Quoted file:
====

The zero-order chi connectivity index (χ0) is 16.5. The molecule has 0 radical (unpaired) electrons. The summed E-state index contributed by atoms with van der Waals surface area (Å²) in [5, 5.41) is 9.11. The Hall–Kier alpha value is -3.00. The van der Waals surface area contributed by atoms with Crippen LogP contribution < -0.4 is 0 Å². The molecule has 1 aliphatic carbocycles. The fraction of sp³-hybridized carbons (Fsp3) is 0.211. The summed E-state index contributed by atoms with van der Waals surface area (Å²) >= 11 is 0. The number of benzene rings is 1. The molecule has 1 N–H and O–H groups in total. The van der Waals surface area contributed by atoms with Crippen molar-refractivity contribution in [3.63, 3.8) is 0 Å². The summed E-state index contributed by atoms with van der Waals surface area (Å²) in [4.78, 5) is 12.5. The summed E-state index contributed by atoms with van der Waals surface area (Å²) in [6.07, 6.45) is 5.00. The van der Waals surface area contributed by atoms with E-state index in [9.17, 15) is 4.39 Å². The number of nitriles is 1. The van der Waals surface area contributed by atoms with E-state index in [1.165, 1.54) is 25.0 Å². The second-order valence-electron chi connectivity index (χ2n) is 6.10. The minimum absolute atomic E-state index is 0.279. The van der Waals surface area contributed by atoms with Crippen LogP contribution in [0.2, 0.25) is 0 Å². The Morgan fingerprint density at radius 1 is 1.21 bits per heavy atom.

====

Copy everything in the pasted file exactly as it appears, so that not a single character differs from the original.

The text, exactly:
The zero-order chi connectivity index (χ0) is 16.5. The molecule has 0 radical (unpaired) electrons. The summed E-state index contributed by atoms with van der Waals surface area (Å²) in [5, 5.41) is 9.11. The Hall–Kier alpha value is -3.00. The van der Waals surface area contributed by atoms with Crippen LogP contribution < -0.4 is 0 Å². The molecule has 1 aliphatic carbocycles. The fraction of sp³-hybridized carbons (Fsp3) is 0.211. The summed E-state index contributed by atoms with van der Waals surface area (Å²) >= 11 is 0. The number of benzene rings is 1. The molecule has 1 N–H and O–H groups in total. The van der Waals surface area contributed by atoms with Crippen molar-refractivity contribution in [3.63, 3.8) is 0 Å². The summed E-state index contributed by atoms with van der Waals surface area (Å²) in [4.78, 5) is 12.5. The summed E-state index contributed by atoms with van der Waals surface area (Å²) in [6.07, 6.45) is 5.00. The van der Waals surface area contributed by atoms with E-state index in [9.17, 15) is 4.39 Å². The number of nitriles is 1. The van der Waals surface area contributed by atoms with E-state index in [1.165, 1.54) is 25.0 Å². The second-order valence-electron chi connectivity index (χ2n) is 6.10. The minimum absolute atomic E-state index is 0.279. The van der Waals surface area contributed by atoms with Crippen LogP contribution in [0.2, 0.25) is 0 Å². The Morgan fingerprint density at radius 1 is 1.21 bits per heavy atom.